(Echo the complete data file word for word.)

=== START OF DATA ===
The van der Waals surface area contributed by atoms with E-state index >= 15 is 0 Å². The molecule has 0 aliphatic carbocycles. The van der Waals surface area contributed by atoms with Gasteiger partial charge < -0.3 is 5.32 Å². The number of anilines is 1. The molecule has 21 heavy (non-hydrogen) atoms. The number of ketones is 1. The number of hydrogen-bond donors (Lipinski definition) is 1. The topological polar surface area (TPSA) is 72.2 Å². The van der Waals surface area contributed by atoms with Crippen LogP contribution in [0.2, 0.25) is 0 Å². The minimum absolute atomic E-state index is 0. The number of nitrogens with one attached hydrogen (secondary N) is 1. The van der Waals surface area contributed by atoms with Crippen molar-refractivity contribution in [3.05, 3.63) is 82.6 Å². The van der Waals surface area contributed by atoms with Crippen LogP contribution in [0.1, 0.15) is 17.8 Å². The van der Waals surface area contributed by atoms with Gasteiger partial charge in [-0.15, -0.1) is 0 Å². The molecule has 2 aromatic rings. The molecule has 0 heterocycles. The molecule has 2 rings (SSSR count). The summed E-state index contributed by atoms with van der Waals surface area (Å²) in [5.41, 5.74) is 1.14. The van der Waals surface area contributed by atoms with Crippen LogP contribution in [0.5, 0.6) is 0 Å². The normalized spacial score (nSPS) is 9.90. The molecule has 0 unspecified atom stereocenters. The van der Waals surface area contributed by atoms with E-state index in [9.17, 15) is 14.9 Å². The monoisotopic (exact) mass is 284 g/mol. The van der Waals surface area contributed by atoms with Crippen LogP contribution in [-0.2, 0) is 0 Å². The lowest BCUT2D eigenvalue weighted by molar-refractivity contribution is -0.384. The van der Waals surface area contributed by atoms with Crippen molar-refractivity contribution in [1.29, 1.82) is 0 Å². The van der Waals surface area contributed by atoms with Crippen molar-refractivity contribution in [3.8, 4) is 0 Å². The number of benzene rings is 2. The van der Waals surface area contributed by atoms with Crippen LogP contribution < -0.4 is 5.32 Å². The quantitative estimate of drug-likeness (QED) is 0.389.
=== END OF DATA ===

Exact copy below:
The van der Waals surface area contributed by atoms with E-state index >= 15 is 0 Å². The molecule has 0 aliphatic carbocycles. The van der Waals surface area contributed by atoms with Gasteiger partial charge < -0.3 is 5.32 Å². The number of anilines is 1. The molecule has 21 heavy (non-hydrogen) atoms. The number of ketones is 1. The number of hydrogen-bond donors (Lipinski definition) is 1. The topological polar surface area (TPSA) is 72.2 Å². The van der Waals surface area contributed by atoms with Crippen LogP contribution in [0.2, 0.25) is 0 Å². The minimum absolute atomic E-state index is 0. The number of nitrogens with one attached hydrogen (secondary N) is 1. The van der Waals surface area contributed by atoms with Crippen molar-refractivity contribution in [3.05, 3.63) is 82.6 Å². The van der Waals surface area contributed by atoms with Crippen LogP contribution in [0.1, 0.15) is 17.8 Å². The van der Waals surface area contributed by atoms with Gasteiger partial charge in [-0.15, -0.1) is 0 Å². The molecule has 2 aromatic rings. The molecule has 0 heterocycles. The molecule has 2 rings (SSSR count). The summed E-state index contributed by atoms with van der Waals surface area (Å²) in [5.41, 5.74) is 1.14. The van der Waals surface area contributed by atoms with Crippen LogP contribution in [0.5, 0.6) is 0 Å². The normalized spacial score (nSPS) is 9.90. The molecule has 0 unspecified atom stereocenters. The van der Waals surface area contributed by atoms with E-state index in [9.17, 15) is 14.9 Å². The monoisotopic (exact) mass is 284 g/mol. The van der Waals surface area contributed by atoms with Crippen LogP contribution in [-0.2, 0) is 0 Å². The lowest BCUT2D eigenvalue weighted by molar-refractivity contribution is -0.384. The van der Waals surface area contributed by atoms with Crippen molar-refractivity contribution in [1.29, 1.82) is 0 Å². The van der Waals surface area contributed by atoms with Crippen molar-refractivity contribution in [3.8, 4) is 0 Å². The number of benzene rings is 2. The van der Waals surface area contributed by atoms with Crippen LogP contribution < -0.4 is 5.32 Å². The quantitative estimate of drug-likeness (QED) is 0.389.